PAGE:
Many consider the 1951 film version starring Alistair Sim as the best representation of the tale.
Here are some basics:
The published title was: “A Christmas Carol. In Prose. Being a Ghost Story of Christmas”
Ghost stories told around Christmastime were fairly common at the time, and popular. The story was a novella (not a novel). It was first published in 1843.
There were a number of printings, all selling out. Dickens read the story to audiences over a hundred times at readings.
The basic story centers around a man named Ebenezer Scrooge, who is visited by the ghost of his former partner, Jacob Marley. Marley tells Scrooge that he will be visited by three spirits, in succession. The three spirits represent stages in Scrooge’s life.
The Spirit of Christmas Past takes Scrooge to earlier, seminal moments in his life, a time when he was happy, but also to a time where he lost that faith and the light he had.
The Spirit of Christmas Present takes Scrooge to things that are going on currently that he is not aware of – how other people live, and how they feel about him.
The Spirit of Christmas Yet to Come takes Scrooge to a time where he has passed on, and again, how others feel about him, how he is treated (in death), and also what may happen to Tiny Tim, if Scrooge does not change his ways.
The novella begins with a great first line: “Marley was dead.” It is considered one of the great opening lines in literature. It brings one immediately into the story.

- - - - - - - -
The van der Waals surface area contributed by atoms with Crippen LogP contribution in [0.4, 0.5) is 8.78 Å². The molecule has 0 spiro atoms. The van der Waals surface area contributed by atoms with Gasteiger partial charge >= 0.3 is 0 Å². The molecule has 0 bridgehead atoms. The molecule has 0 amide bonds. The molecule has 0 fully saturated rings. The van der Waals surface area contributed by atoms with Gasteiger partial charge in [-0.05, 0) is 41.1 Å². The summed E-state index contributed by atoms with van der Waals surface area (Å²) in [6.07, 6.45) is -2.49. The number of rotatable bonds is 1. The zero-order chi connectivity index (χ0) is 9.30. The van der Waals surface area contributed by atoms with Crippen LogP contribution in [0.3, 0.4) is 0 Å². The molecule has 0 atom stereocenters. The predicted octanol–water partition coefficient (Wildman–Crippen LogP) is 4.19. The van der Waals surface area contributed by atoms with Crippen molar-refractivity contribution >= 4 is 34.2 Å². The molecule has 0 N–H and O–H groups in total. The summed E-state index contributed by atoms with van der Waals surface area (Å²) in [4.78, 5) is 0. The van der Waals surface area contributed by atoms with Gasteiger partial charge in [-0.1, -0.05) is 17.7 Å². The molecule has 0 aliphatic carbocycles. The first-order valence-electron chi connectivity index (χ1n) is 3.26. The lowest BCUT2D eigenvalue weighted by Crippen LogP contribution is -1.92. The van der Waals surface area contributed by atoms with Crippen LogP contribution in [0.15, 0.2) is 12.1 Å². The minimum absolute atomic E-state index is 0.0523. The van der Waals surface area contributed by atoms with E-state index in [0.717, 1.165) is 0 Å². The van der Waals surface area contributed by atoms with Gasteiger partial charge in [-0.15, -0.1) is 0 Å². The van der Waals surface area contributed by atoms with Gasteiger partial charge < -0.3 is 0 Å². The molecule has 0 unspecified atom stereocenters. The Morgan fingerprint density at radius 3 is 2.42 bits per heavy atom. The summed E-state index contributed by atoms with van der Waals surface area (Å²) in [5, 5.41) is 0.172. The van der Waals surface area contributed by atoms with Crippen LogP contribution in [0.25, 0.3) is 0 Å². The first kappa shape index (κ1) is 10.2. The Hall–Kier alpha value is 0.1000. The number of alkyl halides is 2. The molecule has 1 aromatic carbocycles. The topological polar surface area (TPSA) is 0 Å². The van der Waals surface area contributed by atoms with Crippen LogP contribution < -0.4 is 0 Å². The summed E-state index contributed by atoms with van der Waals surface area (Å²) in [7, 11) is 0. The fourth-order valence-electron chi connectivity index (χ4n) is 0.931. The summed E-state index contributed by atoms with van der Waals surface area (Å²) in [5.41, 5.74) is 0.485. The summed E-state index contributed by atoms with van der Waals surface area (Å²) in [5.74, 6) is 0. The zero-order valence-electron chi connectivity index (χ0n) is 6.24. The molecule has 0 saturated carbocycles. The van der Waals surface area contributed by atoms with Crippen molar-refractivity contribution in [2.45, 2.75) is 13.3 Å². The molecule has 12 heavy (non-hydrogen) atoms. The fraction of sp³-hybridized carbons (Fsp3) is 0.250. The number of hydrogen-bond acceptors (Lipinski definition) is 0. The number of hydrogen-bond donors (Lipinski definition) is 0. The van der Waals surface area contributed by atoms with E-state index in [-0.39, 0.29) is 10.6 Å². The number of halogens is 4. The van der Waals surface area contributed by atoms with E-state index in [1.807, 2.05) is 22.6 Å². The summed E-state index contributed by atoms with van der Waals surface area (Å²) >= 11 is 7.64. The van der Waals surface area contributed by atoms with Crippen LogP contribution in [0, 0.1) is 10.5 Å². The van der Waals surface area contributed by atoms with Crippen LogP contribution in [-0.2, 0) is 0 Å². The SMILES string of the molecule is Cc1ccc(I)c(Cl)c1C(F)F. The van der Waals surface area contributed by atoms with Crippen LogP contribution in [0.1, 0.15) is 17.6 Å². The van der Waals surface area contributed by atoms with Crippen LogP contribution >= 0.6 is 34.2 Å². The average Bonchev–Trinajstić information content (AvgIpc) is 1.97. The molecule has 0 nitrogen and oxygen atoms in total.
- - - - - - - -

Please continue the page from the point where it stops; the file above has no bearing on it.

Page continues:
There have been many versions of the story, and one that both David and Troy recommend, beyond the 1951 film, is the 2009 animated version, starring Jim Carrey.
Scrooged, starring Bill Murray, has a fantastic opening, and is well worth watching, just for that. Look for cameos from Lee Majors; John Houseman; James Farr; and Mary Lou Retton.
Troy and David rate some of the films, and do their Dream Cast and Schrödinger’s Cast. The Dream Cast is where they take the best actors/actresses of all time, either living or dead, to play the roles. The Schrödinger’s Cast takes the same six roles, but has very unusual casting to fill the roles. Here are the roles they look at, and the actors that portrayed them in the 1951 film.
Spirit of Christmas Past
Spirit of Christmas Present
Francis De Wolff
(as Francis de Wolff)
Spirit of Christmas Yet to Come
(as C. Konarski)
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